Friday, May 27

Domingo threatened to commit suicide before disappearing, the court blocks his search by not allowing his phone to be located

“Look for my body in Los Cahorros -an extensive Natural Park located in Monachil (Granada)- if you want to find me”. It was the last message he left for his wife. He did the same with his children, to whom he announced that he was going to commit suicide. After that, his cell phone was turned off. It hasn’t turned back on. Domingo Benítez, the 53-year-old man who disappeared on December 29 in Granada, He hasn’t contacted anyone again.

His family searches tirelessly for him, but there is no trace. The beats become endless, endless, “it’s like looking for a needle in a haystack,” they lament. They beat blindly, they do not start from any point. They dont have it. They don’t know because The Court of Granada has denied the request to access its geolocation. They have requested it, together with the National Police, on two occasions. Both have said no.

Domingo, with psychological problems and addiction – chronic alcoholism – becomes vulnerable. His disappearance, disturbing in police terms, hits a wall. The days pass and the search is blocked. A cry, that of the family, “knowing where he was for the last time would be key”, together with SOS Disappeared, asks that they let them search.

Domingo had already threatened to take his own life on three other occasions

The extension of Los Cahorros is wide. The Natural Park surrounds the Sierra Nevada National Park, 86,208 hectares. Searching blindly is impossible. Geolocation is key. “If we have it, we have an approximate point where Domingo’s phone stopped working“, explains Joaquín Amills, president of the Association SOS Disappeared and voice of the family of Domingo Benítez. “From there you can set some beats, go marking a territory, and trace searches in a diameter of 4 or 5 km. If not, it is to be all with the tied hands”.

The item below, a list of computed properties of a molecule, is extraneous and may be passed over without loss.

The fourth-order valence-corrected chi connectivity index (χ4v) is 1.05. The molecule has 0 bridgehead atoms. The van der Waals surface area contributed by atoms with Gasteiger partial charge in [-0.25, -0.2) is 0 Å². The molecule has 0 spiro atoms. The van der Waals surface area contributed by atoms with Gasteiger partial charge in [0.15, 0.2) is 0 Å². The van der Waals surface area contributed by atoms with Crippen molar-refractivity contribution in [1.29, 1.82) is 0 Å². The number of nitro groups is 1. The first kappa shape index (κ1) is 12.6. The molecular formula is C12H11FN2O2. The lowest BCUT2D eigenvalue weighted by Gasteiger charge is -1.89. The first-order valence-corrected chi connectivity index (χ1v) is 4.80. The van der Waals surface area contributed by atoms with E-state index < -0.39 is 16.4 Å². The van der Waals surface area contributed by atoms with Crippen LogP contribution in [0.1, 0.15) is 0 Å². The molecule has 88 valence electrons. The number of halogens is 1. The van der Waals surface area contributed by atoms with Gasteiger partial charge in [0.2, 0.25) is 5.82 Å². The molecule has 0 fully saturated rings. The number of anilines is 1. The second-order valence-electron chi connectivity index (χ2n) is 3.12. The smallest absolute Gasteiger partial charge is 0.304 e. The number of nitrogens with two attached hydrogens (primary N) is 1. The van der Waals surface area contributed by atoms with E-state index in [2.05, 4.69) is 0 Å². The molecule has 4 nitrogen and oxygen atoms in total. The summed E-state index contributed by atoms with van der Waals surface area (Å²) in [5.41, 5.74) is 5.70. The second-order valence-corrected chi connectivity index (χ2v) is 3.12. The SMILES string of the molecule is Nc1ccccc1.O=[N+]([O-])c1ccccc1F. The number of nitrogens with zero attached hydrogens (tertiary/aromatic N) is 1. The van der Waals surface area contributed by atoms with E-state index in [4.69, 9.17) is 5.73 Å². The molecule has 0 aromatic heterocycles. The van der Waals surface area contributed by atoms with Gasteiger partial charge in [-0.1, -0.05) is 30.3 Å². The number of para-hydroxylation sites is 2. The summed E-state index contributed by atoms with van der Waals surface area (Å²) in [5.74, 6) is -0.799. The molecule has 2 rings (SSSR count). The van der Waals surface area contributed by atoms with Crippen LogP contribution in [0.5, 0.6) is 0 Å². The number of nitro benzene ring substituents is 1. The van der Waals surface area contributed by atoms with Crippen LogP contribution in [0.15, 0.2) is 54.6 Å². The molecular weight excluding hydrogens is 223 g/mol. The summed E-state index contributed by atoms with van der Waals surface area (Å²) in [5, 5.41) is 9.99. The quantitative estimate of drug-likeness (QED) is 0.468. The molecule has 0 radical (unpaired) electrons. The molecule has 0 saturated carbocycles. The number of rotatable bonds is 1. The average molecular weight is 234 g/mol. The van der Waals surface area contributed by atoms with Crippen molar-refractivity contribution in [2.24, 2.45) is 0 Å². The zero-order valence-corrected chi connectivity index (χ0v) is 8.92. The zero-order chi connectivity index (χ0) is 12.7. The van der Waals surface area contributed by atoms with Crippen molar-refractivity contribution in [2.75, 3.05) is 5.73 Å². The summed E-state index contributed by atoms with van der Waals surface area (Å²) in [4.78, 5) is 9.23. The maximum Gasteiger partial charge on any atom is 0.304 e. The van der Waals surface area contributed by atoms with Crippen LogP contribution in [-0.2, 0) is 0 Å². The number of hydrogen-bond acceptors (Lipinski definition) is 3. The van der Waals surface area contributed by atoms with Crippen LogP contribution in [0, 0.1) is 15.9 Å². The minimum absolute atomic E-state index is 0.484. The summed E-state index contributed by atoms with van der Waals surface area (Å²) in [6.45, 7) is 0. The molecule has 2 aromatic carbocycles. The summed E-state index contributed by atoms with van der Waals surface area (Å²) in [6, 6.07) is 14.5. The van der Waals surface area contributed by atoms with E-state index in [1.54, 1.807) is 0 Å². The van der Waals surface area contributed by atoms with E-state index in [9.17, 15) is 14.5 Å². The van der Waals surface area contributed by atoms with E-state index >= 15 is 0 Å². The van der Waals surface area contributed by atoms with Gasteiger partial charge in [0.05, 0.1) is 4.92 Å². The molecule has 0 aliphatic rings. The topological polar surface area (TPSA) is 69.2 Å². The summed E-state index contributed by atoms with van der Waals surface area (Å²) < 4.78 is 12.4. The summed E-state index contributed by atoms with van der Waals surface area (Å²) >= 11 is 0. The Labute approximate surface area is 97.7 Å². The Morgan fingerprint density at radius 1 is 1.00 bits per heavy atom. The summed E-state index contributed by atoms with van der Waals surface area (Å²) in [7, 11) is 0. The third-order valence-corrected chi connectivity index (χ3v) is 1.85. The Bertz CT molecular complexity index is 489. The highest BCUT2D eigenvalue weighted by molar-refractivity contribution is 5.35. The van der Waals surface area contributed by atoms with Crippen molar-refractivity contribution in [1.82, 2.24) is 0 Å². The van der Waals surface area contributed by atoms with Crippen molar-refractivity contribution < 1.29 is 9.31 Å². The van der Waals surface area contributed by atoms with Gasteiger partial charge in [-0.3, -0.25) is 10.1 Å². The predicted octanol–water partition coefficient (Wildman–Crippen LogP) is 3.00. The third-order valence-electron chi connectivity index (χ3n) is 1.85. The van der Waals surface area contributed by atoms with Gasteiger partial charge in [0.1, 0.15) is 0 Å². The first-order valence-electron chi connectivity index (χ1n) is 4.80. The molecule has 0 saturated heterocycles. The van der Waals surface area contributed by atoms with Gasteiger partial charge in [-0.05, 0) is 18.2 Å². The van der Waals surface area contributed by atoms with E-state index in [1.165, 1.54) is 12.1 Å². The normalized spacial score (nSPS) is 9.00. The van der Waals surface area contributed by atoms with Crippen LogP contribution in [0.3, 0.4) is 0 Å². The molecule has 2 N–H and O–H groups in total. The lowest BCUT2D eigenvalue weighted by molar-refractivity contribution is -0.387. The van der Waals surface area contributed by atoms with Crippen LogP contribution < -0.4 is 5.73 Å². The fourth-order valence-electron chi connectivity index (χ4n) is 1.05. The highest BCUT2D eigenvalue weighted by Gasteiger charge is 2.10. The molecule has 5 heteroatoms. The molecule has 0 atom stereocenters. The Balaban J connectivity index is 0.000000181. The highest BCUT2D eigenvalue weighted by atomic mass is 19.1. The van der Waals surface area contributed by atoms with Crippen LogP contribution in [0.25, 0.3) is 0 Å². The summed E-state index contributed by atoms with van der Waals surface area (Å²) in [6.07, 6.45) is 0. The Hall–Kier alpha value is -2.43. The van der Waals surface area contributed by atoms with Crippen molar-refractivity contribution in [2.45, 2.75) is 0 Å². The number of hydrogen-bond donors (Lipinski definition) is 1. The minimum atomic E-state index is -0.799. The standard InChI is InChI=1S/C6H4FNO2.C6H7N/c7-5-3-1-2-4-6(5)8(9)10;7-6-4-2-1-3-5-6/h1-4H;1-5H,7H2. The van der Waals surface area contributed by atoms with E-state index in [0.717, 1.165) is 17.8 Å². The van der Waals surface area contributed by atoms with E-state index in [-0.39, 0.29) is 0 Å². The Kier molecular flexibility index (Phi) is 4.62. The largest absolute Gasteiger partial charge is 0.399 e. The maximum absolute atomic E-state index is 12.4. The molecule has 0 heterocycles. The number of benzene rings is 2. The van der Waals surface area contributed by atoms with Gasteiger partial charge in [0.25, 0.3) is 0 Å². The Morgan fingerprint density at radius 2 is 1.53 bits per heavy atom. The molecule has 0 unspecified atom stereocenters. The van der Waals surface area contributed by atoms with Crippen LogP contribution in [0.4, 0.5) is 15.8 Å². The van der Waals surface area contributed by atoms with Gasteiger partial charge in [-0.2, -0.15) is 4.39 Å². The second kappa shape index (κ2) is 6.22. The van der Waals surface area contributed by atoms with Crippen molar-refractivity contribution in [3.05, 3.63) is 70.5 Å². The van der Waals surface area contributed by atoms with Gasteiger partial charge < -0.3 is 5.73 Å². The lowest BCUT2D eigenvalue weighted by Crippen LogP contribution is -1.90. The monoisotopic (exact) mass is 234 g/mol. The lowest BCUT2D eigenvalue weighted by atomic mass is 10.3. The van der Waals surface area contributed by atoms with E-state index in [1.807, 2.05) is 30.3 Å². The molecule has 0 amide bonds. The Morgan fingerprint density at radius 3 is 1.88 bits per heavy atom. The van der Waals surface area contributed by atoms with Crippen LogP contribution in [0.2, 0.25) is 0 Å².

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Map of Los Cahorros (Monachil City Council) and search cartel (SOS Disappeared).

The court alleges that providing the data would be an attack on the freedom and privacy of Domingo. Call your case a voluntary disappearance. “He threatened to kill himself, what more do we need?” Amills laments.

A divorce

In November the stability of Domingo diminished. It was a difficult month. His wife informed him of her intention to divorce. Legal proceedings began.

Sunday threatened to commit suicide three times in the last few days. In all of them he contacted his family to announce his plan. sent photos with three different scenarios in which he warned of his intentions: a hose connected to the car to breathe gas, a rope tied to a tree and a burning barbecue to set the house he was in on fire. Two alerts turned out to be false, the third did try. The Civil Guard, notified by his still wife, he saved Domingo’s life by appearing at the house. The fire had started.

After the messages, the last ones on December 29, the complaint for disappearance was filed and the National Police began the search. His phone, switched off since then, has no signal. His car, with which he left – a red Seat Ibiza with license plate 9957 DFR – does not appear. “It has been beaten by air, with the National Police helicopters, there has been Civil Protection, but it is looking for a needle in a haystack.”

“Yes it’s in psychiatric treatment, if you take medication, if you have an alcohol problem, which is chronic… If apart from the two times he threatened to take his own life, you have a third in which the Civil Guard intervenes. If the mobile has been turned off since December 29… What else is needed in this country for them to give you the geolocation? “, laments Joaquín Amills.